There are industry “trends,” such as the digitalization discussions that are generating curiosity at manufacturing companies, and then there are industry “movements” in which there is motion forward, in the form of investments, in order to change a business model. To transition from just watching a trend to actually making a move, there must be trailblazers—those that are actively exploring new territory and paving a path for others to follow.
Leading the effort of digital transformation in the food and beverage OEM world are two equipment system providers in the aseptic packaging and filling segment. Tetra Pak and SIG have made technology investments in the areas of the Industrial Internet of Things (IIoT), the cloud and predictive applications to name a few, combining the stack of technologies to create Industry 4.0 offerings.
The goal in this “Packaging 4.0” era is to build intelligent systems, services and supply chains that will make the OEMs, and their manufacturing customers, more competitive. Partners, however, are the key to success in this pioneering phase of transition.
Tetra Pak, which unveiled its predictive maintenance condition monitoring service and HoloLens mixed reality headsets at ProFood Tech last year, has established a strong partnership with Microsoft, leveraging the Azure cloud platform to power its Industry 4.0 initiatives.
This year, SIG announced an exclusive partnership with GE Digital, using GE’s Predix Asset Performance Management (APM) and ServiceMax applications to build an end-to-end digital platform that will deliver data-driven intelligence to customers.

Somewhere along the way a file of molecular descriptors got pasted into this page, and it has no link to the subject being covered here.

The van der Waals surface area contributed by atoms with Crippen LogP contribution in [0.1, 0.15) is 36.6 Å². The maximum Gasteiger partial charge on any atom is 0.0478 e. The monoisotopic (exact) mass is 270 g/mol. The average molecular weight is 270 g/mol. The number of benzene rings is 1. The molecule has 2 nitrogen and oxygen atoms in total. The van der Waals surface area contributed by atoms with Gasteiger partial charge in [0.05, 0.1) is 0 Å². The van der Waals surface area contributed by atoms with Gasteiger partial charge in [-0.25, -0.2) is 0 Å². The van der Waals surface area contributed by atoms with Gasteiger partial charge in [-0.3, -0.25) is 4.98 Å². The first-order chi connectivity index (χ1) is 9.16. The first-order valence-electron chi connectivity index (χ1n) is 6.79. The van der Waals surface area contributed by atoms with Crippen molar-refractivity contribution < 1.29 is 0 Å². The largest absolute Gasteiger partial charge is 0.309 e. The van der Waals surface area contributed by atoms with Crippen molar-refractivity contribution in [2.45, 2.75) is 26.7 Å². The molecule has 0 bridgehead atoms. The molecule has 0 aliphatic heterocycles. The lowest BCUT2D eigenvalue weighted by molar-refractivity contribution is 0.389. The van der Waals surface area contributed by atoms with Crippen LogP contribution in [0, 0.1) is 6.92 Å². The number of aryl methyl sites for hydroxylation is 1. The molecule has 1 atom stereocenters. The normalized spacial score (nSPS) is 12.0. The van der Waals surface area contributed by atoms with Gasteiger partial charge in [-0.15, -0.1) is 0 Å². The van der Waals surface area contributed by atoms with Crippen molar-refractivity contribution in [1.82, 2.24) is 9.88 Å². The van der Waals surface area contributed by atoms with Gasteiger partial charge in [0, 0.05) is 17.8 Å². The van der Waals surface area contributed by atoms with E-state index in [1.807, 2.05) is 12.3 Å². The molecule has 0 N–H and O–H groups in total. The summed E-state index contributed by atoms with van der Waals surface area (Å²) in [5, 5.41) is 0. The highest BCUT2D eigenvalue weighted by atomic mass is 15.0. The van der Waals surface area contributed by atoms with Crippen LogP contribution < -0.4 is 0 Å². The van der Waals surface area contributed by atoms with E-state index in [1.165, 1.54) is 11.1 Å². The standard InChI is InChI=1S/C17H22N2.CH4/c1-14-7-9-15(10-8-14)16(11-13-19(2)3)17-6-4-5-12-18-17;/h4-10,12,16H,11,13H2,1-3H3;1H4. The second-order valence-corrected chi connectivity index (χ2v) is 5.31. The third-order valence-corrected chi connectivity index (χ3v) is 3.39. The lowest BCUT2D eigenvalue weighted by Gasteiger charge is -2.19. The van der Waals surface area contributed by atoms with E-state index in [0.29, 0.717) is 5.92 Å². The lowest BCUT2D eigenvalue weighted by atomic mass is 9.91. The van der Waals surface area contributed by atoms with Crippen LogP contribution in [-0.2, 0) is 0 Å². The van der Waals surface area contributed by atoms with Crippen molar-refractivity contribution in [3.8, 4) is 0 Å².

While the two equipment suppliers take different approaches, the goal is the same: to increase machine uptime and workforce productivity.
“SIG is trying to evolve and expand beyond just making great equipment for customers,” says Scott Berg, CEO of ServiceMax, an operating unit of GE Digital. “There’s only so much a company can do to compete on functionality and price. So the move is toward transforming the outcome. It’s the ability to guarantee end users that something is going to work.”
Ensuring that assets will be as operational and efficient as possible is an important value proposition for the food and beverage industry as it faces supply chain complexities and ever-shorter production cycles. These dynamics create a need for technologies and teams that can quickly identify, predict and act on changing consumer and market demands.
The SIG strategy
Phase one of the SIG/GE Digital partnership, announced in May (following an announcement between SIG and ProLeiT earlier this year), begins immediately with a configuration phase in which APM and ServiceMax are coupled with SIG packaging domain expertise. A pilot phase will follow in the second half of this year, during which SIG will roll out an integrated APM and ServiceMax offering at two large customers in two different regions. Next year, SIG will make the new offering available to full-service customers with new service contracts that include subscription and performance-based service as part of a closed-loop service agreement that harnesses predictive analytics.
“The partnership will also involve the deployment of GE Digital’s APM and ServiceMax applications and digital twins across SIG plants worldwide,” says Christian Alt, director of digital transformation at SIG. It will also impact SIG’s “Connected Pack” solutions, which are unique QR coding that connect raw material sources, suppliers, manufacturers, retailers and consumers with the Predix cloud platform. This provides real-time visibility through the entire supply chain, as every step becomes easily traceable. “We will also be collaborating on innovative solutions such as 3D printed metal parts with GE Additive for R&D, assembly, system maintenance and global service.”